I know some great adoptions and, certainly, some terrific designer mutts, but, then again, I mostly know the dogs who are sociable and stable enough to hang out at our park, which features lots of dogs and no fences.

I also see a lot of dogs being walked on leashes on the street, with their owners hauling them up short and warning us away.

A dog is at least a 12 year commitment. Take your time and be sensible.


Mannequin on the Moon (AMS) features a different household pet, though, if you think keeping dogs from fornicating is tricky, keeping cats from slipping out to wreak havoc on local songbirds is equally difficult, and at least dogs only go into heat twice a year. Cats seem to be constantly plotting escape.

Kindly people take in feral cats and neuter them so they won’t produce litters, and then release them, which is nice for the cats but I suspect they haven’t done a survey of the birds’ opinions.

I like cats, but I suspect Guerra and Boothby are correct about what indoor cats are thinking.


Where to start on this Deflocked (AMS)?

We’ve got a quaint little small-town ice cream store here that is cash-only while even the vendors at the Farmer’s Market are able to swipe a card on their cell phones. You can quaint yourself right out of business if you don’t keep up with the times.

The pricing thing is more problematic, because either my taste buds are becoming more sharply tuned with age, which seems extremely unlikely, or ice cream companies are slacking off on quality, and I’d include Ben & Jerry in that.

I’d also point out that “a pint’s a pound the world around” except, lately, in the ice cream aisle.

So anyone who makes their own has a leg up, but, then again, “small batch” is not always a guarantee of “extraordinary quality,” and, times are tough, so whether it’s ice cream or the veggies at that farmer’s market, you have to make some effort to be competitive in your pricing.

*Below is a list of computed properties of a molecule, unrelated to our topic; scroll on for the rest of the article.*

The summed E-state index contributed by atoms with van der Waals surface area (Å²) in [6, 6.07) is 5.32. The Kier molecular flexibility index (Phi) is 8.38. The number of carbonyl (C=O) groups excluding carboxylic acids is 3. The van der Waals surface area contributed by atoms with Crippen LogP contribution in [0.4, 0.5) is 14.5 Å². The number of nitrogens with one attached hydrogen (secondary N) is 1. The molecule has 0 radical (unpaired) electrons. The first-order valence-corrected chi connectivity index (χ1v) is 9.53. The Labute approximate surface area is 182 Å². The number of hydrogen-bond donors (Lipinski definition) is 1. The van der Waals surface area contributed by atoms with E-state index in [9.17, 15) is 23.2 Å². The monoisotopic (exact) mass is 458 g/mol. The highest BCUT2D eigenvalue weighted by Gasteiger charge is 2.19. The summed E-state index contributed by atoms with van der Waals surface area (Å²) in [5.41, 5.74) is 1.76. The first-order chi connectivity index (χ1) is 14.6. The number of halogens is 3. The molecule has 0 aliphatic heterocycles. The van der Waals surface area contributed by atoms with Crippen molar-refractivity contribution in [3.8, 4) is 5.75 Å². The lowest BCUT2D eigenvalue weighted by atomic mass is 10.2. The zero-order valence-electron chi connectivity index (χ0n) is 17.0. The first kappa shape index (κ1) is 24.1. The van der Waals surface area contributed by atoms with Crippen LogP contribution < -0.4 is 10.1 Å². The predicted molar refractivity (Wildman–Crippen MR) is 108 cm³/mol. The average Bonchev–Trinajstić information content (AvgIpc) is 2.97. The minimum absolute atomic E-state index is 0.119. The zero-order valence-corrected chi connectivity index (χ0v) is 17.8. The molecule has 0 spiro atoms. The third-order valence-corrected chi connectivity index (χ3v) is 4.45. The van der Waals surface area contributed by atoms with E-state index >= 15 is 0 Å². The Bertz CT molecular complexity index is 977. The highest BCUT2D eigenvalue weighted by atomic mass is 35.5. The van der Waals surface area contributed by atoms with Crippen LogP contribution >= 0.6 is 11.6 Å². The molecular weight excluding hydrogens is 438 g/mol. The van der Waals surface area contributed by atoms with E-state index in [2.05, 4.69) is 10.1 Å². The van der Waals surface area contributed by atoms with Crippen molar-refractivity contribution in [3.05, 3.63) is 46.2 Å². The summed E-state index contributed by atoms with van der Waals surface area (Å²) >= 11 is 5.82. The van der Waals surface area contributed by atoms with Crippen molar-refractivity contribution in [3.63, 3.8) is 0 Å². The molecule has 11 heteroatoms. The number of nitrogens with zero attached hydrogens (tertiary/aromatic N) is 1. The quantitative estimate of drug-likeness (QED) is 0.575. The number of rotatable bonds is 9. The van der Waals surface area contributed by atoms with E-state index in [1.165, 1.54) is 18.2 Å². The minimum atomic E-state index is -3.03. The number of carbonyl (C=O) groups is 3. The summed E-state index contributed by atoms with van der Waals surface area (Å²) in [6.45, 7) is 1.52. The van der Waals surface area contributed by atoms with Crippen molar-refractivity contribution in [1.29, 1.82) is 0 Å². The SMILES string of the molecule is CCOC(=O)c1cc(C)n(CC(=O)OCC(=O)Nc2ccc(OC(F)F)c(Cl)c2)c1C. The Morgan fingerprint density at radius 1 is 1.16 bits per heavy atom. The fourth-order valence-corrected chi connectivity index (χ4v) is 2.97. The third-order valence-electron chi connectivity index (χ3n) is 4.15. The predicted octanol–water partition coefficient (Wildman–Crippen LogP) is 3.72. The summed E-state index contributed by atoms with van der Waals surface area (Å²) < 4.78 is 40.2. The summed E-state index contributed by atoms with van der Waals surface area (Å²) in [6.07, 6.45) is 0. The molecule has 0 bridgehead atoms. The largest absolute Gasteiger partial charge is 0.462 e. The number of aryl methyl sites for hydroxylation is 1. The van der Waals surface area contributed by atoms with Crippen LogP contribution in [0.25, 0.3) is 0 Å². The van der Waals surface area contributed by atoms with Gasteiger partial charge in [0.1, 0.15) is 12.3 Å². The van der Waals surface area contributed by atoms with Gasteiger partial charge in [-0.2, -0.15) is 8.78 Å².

You want nostalgia, kid?

I’ll sit you out on the back porch to turn the crank and get us some real ice cream, dagnabbit.


Finally, speaking of cranks, I offer this Reality Check (UFS) to prove that I’m not one and that I’m fully capable of enjoying silliness.

Hey, I’m good-bad, but I’m not evil.


Community Comments

#1 Rich Furman
@ 9:13 am

“Kindly people take in feral cats and neuter them so they won’t produce litters, and then release them, which is nice for the cats but I suspect they haven’t done a survey of the birds’ opinions.”

In the long view, this is still better for the songbirds than not neutering them so that they produce more predators.

#2 Hank Gillette
@ 9:32 am

“The pricing thing is more problematic, because either my taste buds are becoming more sharply tuned with age, which seems extremely unlikely, or ice cream companies are slacking off on quality, and I’d include Ben & Jerry in that.”

There is a third possibility, which as an older person I ascribe to, is that our taste buds are becoming less sharply tuned with age, and we can no longer appreciate the more delicate flavors of foods.

I guess there is even a fourth possibility, that our memories are faulty, and things were not really better back in the day.

#3 Denny Lien
@ 11:08 am

Yes, cats eat birds, and I’m sure the birds would rather they did not. But birds eat worms and bugs, and I’m sure the worms and bugs would rather the birds did not do so also.